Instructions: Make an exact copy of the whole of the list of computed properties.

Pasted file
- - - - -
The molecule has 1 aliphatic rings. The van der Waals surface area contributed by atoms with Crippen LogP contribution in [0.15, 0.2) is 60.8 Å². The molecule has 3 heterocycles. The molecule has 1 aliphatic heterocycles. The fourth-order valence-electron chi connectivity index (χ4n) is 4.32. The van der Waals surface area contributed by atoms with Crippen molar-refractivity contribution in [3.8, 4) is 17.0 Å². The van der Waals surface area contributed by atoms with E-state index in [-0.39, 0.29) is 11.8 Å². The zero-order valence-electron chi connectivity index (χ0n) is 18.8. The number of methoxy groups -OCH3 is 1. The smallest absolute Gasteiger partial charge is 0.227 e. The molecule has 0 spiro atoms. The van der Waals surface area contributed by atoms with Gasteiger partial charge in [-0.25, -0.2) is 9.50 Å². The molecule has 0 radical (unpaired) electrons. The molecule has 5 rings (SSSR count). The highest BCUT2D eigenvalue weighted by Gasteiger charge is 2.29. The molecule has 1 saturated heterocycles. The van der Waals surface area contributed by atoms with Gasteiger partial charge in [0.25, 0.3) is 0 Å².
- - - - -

The molecule has 1 aliphatic rings. The van der Waals surface area contributed by atoms with Crippen LogP contribution in [0.15, 0.2) is 60.8 Å². The molecule has 3 heterocycles. The molecule has 1 aliphatic heterocycles. The fourth-order valence-electron chi connectivity index (χ4n) is 4.32. The van der Waals surface area contributed by atoms with Crippen molar-refractivity contribution in [3.8, 4) is 17.0 Å². The van der Waals surface area contributed by atoms with E-state index in [-0.39, 0.29) is 11.8 Å². The zero-order valence-electron chi connectivity index (χ0n) is 18.8. The number of methoxy groups -OCH3 is 1. The smallest absolute Gasteiger partial charge is 0.227 e. The molecule has 0 spiro atoms. The van der Waals surface area contributed by atoms with Gasteiger partial charge in [-0.25, -0.2) is 9.50 Å². The molecule has 0 radical (unpaired) electrons. The molecule has 5 rings (SSSR count). The highest BCUT2D eigenvalue weighted by Gasteiger charge is 2.29. The molecule has 1 saturated heterocycles. The van der Waals surface area contributed by atoms with Gasteiger partial charge in [0.25, 0.3) is 0 Å².